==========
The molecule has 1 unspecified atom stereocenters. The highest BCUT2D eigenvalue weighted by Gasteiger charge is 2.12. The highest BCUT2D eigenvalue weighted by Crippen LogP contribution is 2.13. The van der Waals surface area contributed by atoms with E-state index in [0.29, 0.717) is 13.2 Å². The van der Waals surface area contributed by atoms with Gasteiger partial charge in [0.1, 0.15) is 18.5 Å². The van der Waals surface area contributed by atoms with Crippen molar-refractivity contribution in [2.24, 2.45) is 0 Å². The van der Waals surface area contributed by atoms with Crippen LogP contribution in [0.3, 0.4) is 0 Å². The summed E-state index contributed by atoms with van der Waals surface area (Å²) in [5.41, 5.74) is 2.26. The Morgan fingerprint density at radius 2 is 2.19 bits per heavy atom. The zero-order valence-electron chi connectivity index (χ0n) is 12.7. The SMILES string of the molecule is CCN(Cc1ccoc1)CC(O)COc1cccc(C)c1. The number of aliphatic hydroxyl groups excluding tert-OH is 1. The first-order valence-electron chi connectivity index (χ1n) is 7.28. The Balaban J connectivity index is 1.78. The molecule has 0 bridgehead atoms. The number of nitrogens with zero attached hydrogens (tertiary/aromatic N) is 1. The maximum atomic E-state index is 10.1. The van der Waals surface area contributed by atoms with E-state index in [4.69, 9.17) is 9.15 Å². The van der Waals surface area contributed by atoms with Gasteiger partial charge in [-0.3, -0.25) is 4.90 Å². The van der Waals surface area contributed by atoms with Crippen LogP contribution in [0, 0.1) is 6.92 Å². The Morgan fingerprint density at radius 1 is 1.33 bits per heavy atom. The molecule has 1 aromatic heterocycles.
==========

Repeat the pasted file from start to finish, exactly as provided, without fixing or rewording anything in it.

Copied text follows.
The molecule has 1 unspecified atom stereocenters. The highest BCUT2D eigenvalue weighted by Gasteiger charge is 2.12. The highest BCUT2D eigenvalue weighted by Crippen LogP contribution is 2.13. The van der Waals surface area contributed by atoms with E-state index in [0.29, 0.717) is 13.2 Å². The van der Waals surface area contributed by atoms with Gasteiger partial charge in [0.1, 0.15) is 18.5 Å². The van der Waals surface area contributed by atoms with Crippen molar-refractivity contribution in [2.24, 2.45) is 0 Å². The van der Waals surface area contributed by atoms with Crippen LogP contribution in [0.3, 0.4) is 0 Å². The summed E-state index contributed by atoms with van der Waals surface area (Å²) in [5.41, 5.74) is 2.26. The Morgan fingerprint density at radius 2 is 2.19 bits per heavy atom. The zero-order valence-electron chi connectivity index (χ0n) is 12.7. The SMILES string of the molecule is CCN(Cc1ccoc1)CC(O)COc1cccc(C)c1. The number of aliphatic hydroxyl groups excluding tert-OH is 1. The first-order valence-electron chi connectivity index (χ1n) is 7.28. The Balaban J connectivity index is 1.78. The molecule has 0 bridgehead atoms. The number of nitrogens with zero attached hydrogens (tertiary/aromatic N) is 1. The maximum atomic E-state index is 10.1. The van der Waals surface area contributed by atoms with E-state index in [4.69, 9.17) is 9.15 Å². The van der Waals surface area contributed by atoms with Gasteiger partial charge in [-0.3, -0.25) is 4.90 Å². The van der Waals surface area contributed by atoms with Crippen LogP contribution in [0, 0.1) is 6.92 Å². The Morgan fingerprint density at radius 1 is 1.33 bits per heavy atom. The molecule has 1 aromatic heterocycles.